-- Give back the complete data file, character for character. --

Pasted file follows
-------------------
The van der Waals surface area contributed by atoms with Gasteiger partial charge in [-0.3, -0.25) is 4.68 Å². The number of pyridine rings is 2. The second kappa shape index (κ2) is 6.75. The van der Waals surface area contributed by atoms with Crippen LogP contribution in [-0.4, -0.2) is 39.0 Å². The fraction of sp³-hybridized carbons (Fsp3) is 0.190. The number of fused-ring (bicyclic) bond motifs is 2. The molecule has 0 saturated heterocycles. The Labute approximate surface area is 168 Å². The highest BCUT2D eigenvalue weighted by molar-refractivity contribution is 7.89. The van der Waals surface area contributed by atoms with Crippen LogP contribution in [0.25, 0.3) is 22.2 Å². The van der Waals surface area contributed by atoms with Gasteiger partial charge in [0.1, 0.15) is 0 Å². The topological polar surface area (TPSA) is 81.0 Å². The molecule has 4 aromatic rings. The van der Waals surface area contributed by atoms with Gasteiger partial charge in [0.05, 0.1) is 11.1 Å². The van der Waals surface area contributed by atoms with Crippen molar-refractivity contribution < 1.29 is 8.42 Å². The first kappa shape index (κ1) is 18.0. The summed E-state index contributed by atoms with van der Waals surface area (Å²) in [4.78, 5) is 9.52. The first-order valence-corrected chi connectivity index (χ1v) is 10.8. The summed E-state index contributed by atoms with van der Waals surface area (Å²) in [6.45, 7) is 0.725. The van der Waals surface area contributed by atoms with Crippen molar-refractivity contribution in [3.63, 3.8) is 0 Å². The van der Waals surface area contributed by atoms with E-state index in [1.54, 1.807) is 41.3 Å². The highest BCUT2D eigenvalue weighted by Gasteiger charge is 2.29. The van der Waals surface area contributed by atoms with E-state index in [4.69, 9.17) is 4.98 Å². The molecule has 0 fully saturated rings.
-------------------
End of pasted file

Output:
The van der Waals surface area contributed by atoms with Gasteiger partial charge in [-0.3, -0.25) is 4.68 Å². The number of pyridine rings is 2. The second kappa shape index (κ2) is 6.75. The van der Waals surface area contributed by atoms with Crippen LogP contribution in [-0.4, -0.2) is 39.0 Å². The fraction of sp³-hybridized carbons (Fsp3) is 0.190. The number of fused-ring (bicyclic) bond motifs is 2. The molecule has 0 saturated heterocycles. The Labute approximate surface area is 168 Å². The highest BCUT2D eigenvalue weighted by molar-refractivity contribution is 7.89. The van der Waals surface area contributed by atoms with Crippen LogP contribution in [0.25, 0.3) is 22.2 Å². The van der Waals surface area contributed by atoms with Gasteiger partial charge in [0.1, 0.15) is 0 Å². The topological polar surface area (TPSA) is 81.0 Å². The molecule has 4 aromatic rings. The van der Waals surface area contributed by atoms with Gasteiger partial charge in [0.05, 0.1) is 11.1 Å². The van der Waals surface area contributed by atoms with Crippen molar-refractivity contribution < 1.29 is 8.42 Å². The first kappa shape index (κ1) is 18.0. The summed E-state index contributed by atoms with van der Waals surface area (Å²) in [4.78, 5) is 9.52. The first-order valence-corrected chi connectivity index (χ1v) is 10.8. The summed E-state index contributed by atoms with van der Waals surface area (Å²) in [6.45, 7) is 0.725. The van der Waals surface area contributed by atoms with Crippen molar-refractivity contribution in [3.63, 3.8) is 0 Å². The van der Waals surface area contributed by atoms with E-state index in [1.54, 1.807) is 41.3 Å². The highest BCUT2D eigenvalue weighted by Gasteiger charge is 2.29. The van der Waals surface area contributed by atoms with E-state index in [4.69, 9.17) is 4.98 Å². The molecule has 0 fully saturated rings.